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There is a prevalent mentality within the world of music that you’re only as good as your last hit. It holds a certain merit to it in the right context, but what if your last ‘hit’ of any kind was in 1997?
“That wasn’t that long ago,” you’re thinking, until it hits you: You’re doing that thing where you still think the ’90s were 10 years ago again. There’s someone born in 1997 that’s legally drinking as we speak. Potentially, anyway.
The point stands: It’s been a very long time since Faith No More were in town with more than nostalgia to offer.
In essence, Sol Invictus is an album that rests dangerously upon the precipice of the band’s continuing existence following their big-business 2009 reunion. Its purpose is to sell the band as a current event as opposed to an artefact.
Even still, how does one go about approaching an analysis of such a release? Is it to be considered a separate entity to the rest of the band’s discography given the proximity; or does the legacy of one of the more peculiar genre-defiant acts in the canon of alternative rock loom overhead on a permanent basis?
It’s to Sol Invictus’ credit that, any way it’s cut, it stands up as a Faith No More record. It doesn’t feel forced, tired, desperate or hackneyed – an especially impressive feat, considering that under the circumstances it has every right to be.
As has always been the case, a myriad of styles and sounds weave their way through the album. One prevalent influence throughout the record, curiously enough, is Faith No More. Think about it: After roughly a half-decade of playing through the songs that they made their name with to begin with, surely it was going to rub off when it came to writing afresh once again.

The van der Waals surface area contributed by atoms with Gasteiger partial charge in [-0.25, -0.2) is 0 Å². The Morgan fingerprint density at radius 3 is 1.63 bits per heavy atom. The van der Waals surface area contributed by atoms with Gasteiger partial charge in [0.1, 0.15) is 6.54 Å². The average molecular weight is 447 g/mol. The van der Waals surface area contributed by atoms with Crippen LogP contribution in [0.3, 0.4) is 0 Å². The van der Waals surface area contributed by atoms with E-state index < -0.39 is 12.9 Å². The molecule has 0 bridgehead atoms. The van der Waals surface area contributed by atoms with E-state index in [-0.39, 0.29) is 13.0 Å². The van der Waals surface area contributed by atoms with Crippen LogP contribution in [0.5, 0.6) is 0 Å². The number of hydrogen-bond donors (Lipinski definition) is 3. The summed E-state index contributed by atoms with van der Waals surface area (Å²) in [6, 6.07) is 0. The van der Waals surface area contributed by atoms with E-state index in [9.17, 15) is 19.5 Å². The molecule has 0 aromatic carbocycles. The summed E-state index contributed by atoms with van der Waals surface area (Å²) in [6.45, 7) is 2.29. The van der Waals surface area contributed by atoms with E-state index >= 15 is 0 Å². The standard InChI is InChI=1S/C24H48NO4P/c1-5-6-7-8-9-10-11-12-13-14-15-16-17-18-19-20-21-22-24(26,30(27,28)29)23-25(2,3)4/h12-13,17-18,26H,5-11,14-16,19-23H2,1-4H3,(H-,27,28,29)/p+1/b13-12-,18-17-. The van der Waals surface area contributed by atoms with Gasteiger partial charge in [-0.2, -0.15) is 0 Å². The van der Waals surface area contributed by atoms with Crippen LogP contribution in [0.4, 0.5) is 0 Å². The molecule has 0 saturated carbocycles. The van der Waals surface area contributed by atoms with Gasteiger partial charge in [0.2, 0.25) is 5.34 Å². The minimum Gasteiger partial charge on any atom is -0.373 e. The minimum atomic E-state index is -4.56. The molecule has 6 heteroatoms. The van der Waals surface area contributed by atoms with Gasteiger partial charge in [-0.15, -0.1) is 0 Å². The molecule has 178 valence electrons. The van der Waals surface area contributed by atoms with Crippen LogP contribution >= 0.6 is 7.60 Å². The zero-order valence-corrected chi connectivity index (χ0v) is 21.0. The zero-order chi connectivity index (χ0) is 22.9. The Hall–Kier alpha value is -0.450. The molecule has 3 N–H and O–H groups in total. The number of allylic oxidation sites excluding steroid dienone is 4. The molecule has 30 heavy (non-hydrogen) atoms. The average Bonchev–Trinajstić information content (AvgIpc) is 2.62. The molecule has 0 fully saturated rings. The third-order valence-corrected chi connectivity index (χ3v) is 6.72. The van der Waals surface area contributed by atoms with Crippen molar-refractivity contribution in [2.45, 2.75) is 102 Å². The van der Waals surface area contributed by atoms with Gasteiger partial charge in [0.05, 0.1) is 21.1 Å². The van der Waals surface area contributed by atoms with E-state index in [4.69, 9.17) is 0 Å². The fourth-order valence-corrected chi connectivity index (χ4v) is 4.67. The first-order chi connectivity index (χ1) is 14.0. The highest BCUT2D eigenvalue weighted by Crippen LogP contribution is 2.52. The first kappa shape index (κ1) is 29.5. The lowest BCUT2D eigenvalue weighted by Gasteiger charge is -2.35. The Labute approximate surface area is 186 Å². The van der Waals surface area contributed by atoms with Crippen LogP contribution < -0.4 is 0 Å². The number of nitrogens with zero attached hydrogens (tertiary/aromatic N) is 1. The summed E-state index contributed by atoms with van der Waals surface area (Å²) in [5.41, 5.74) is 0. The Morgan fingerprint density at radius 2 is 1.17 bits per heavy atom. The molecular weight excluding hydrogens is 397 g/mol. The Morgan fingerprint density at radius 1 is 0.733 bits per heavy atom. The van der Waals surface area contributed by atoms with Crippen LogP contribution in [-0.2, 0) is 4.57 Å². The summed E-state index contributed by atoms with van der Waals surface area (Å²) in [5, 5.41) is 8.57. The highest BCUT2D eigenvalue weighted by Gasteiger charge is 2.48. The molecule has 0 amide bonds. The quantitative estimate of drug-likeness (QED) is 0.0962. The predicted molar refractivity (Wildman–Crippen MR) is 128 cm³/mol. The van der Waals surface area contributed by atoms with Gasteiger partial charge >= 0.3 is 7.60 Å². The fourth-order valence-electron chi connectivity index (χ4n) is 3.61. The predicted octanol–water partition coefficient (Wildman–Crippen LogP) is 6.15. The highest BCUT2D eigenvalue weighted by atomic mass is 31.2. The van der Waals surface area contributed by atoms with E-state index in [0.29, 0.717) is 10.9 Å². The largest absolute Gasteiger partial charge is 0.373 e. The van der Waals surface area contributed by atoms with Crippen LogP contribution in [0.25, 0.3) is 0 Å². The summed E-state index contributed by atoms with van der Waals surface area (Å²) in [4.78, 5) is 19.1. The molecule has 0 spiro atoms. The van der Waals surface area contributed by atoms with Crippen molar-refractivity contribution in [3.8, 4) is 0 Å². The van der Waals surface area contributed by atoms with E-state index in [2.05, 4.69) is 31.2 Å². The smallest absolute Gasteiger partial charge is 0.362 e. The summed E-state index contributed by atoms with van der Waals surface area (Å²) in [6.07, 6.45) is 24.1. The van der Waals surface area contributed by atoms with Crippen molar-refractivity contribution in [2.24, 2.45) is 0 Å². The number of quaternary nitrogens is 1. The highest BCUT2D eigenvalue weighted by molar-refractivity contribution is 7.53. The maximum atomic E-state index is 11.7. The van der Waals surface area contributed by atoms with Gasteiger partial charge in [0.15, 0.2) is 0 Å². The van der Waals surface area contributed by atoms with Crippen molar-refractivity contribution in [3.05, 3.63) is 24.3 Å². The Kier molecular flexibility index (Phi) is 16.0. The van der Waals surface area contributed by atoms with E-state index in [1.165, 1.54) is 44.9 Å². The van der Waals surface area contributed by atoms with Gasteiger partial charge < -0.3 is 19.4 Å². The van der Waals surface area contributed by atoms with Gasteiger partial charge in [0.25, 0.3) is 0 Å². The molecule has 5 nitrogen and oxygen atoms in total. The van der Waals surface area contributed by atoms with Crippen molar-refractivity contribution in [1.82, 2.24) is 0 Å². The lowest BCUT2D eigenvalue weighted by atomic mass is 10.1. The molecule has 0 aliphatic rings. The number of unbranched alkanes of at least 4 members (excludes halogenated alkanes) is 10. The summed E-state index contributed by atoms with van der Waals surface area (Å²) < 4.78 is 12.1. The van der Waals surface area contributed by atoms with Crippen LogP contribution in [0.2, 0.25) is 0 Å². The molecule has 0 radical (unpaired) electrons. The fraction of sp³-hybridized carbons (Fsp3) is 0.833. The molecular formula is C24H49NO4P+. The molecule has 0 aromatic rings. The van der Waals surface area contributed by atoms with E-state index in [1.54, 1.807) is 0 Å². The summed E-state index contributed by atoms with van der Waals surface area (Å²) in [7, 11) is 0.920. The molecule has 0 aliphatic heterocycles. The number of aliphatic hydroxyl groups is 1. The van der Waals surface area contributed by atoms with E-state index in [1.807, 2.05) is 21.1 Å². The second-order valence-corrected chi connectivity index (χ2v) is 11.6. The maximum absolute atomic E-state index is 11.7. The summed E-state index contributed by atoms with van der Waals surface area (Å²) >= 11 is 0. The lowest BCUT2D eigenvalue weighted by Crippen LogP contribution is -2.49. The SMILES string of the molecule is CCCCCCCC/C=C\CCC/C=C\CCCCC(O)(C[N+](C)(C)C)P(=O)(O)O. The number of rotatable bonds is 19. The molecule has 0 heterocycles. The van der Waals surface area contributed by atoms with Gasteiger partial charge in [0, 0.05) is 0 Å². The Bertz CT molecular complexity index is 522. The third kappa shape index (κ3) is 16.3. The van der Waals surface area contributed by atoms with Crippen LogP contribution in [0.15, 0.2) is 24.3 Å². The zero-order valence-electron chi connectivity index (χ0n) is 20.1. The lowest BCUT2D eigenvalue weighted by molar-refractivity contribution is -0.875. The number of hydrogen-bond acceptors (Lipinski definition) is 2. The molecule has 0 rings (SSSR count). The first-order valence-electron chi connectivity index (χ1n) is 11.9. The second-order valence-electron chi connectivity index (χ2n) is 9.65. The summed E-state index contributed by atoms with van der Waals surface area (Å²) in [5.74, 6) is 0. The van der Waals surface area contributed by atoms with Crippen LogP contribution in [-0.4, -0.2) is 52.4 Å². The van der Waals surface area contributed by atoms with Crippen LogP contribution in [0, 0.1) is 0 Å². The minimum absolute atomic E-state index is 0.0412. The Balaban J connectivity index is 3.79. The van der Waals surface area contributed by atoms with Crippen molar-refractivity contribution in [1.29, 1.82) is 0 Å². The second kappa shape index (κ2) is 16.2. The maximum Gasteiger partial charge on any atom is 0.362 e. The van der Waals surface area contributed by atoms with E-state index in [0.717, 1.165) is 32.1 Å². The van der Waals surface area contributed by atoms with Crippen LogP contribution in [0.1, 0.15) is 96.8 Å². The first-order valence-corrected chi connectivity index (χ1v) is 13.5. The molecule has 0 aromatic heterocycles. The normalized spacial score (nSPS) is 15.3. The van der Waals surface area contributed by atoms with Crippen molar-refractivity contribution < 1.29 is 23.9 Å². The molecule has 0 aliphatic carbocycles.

Look at Superhero, which blends the hyperactivity of heavier moments on records like King for a Day and even Album of the Year; subsequently letting it melt into an extensive piano-led outro that recalls their signature song, Epic.
Elsewhere, there’s the churning Separation Anxiety, an all-guns-blazing shuffle and stomp that allows guitarist Jon Hudson (playing on only his second FNM record overall) to show what he’s learned from playing through the band’s entire catalogue; while lead single Motherf**ker is as wonderfully weird as any of FNM’s more experimental moments.
It doesn’t always reach the same glorious heights on every track, see the inconsequential Sunny Side Up or the petered-out closer From the Dead, but it’s telling that the band have taken the good with the bad. They were never perfect to begin with. As a matter of fact, it was a thing to pride themselves on.
At the very least, Sol Invictus should be appreciated as a genuine product by fans. This was an organic development that has gone beyond a cash-grab and into a further extension of the band’s history. It’s a record that sounds like Faith No More learning how to be Faith No More again in the present tense.
Listen: Faith No More – Superhero